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Call us at (403) 910-3219 or email us to connect.

Avery’s Story

Name: Avery Carpenter
Condition: Anomalous left coronary artery from the pulmonary artery (ALCAPA)
Age at treatment: 2.5 years
Caring for a child with a chronic heart condition is a unique, daunting task that few others can understand. "It was very scary at first; we were in complete crisis mode," Tracey said. "We had to relearn how to care for her." The Carpenters eventually turned to the Children's Heart Network (CHN), a BC-based non-profit organization that provides support and resources to families dealing with heart disease. In fact, speaking with another mom whose daughter had also undergone heart surgery was a lifeline for Tracey. "I found someone who understood what we were going through and what our new normal was like," she says. "Having a heart child is difficult to explain unless you've been there yourself. It's difficult for people to relate. You progress from crisis to coping to thriving. But you never know when a crisis will strike again. You live with the 'what if?' It's difficult for other families to understand." Founded in 1983 by two Victoria families, the Children’s Heart Network has over 600 members. Despite its tremendous growth over the last decade, the organization has not lost sight of its main goal: being there for people throughout their experiences with a heart condition. "We believe that there is no better support or resource than someone who has walked in your shoes," says CHN provincial coordinator Samantha Aitken. "It allows families to connect and support one another as we face challenges." Dr. Sanatani, division head and medical director for the Children’s Heart Centre at BC Children’s Hospital, recognizes the value the group provides. "The Children's Heart Network is an amazing group of families, and to truly understand its value and importance, you must take a step back and consider the incredible disruption and challenges that some of these families face,'' he notes. "Sometimes they come in not knowing their child has heart disease, and they leave with a lot of information, which is overwhelming. It's extremely beneficial to have a network of people who are going through it or have been through it who can offer support, guidance, and reassurance.” The CHN provides support through diagnosis and treatment, and continues to be there through the entire life journey. The group can help parents address common questions including ‘Is my child going to be able to do sports?' ‘Can they take part in school activities?’ ‘Are they going to be able to travel?’ Parents can also train to become a support person for families who have just received a heart-related diagnosis. Tracey has gone on to become a support person herself. "It's so rewarding to be on the other side of it, to help people when they're in that crisis mode," she says. "It's very reassuring to have someone to bounce ideas off of or talk to when you're worried."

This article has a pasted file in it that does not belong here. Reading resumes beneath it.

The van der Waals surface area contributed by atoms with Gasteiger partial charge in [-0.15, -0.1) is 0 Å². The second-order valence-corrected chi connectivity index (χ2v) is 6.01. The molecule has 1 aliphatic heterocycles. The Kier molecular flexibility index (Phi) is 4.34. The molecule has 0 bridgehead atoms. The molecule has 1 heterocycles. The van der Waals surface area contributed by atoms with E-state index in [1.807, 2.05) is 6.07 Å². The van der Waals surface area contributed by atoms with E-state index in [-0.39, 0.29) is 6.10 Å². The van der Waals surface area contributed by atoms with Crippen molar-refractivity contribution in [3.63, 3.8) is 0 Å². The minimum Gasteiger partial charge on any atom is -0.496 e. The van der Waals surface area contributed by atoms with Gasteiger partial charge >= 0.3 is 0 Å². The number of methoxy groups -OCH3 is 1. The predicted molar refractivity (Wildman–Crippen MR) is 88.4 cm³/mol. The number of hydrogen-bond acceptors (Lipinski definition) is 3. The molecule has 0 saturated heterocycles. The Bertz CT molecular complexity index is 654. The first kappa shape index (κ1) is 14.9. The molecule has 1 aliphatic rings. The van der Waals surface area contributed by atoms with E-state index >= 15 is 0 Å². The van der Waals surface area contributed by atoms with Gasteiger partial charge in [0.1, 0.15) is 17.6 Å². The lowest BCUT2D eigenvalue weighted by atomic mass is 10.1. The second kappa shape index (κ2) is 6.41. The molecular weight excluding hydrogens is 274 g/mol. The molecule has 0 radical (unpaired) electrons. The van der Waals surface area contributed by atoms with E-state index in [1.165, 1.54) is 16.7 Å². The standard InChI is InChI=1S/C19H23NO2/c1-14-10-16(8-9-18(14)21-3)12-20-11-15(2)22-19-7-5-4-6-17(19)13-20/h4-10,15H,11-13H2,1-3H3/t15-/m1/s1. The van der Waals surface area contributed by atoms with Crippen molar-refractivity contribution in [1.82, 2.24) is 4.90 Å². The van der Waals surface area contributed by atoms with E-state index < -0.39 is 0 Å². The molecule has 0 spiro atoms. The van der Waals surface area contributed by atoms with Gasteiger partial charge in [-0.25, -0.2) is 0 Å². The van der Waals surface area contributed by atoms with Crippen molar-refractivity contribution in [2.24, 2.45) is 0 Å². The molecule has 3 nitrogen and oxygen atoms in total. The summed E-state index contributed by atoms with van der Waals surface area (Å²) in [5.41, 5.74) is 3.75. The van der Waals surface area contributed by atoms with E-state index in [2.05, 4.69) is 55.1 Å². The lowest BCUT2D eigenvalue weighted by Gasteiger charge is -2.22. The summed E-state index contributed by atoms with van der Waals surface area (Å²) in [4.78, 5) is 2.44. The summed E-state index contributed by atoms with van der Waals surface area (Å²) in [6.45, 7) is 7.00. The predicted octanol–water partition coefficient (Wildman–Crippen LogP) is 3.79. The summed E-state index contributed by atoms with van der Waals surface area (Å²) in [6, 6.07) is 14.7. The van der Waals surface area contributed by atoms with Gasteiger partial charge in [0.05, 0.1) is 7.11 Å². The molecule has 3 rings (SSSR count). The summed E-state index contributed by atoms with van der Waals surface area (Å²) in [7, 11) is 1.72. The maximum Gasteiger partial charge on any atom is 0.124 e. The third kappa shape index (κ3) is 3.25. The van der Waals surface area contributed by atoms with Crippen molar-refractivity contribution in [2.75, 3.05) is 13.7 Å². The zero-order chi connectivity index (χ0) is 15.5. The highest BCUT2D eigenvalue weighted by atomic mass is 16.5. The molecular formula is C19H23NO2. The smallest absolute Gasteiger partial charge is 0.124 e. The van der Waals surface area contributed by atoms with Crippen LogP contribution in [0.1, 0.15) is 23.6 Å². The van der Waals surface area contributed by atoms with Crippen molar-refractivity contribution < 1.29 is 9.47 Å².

Tracey Carpenter knew her daughter’s symptoms were more than just an allergy. For two years, she was told that Avery was allergic to dairy, but she insisted on further testing. That’s when doctors discovered Avery had a rare heart condition.

“We were just numb,” Tracey recalls of that day in 2009. “Her heart was the size of an adult man’s and barely twitched. Everyone in the room was taken aback.”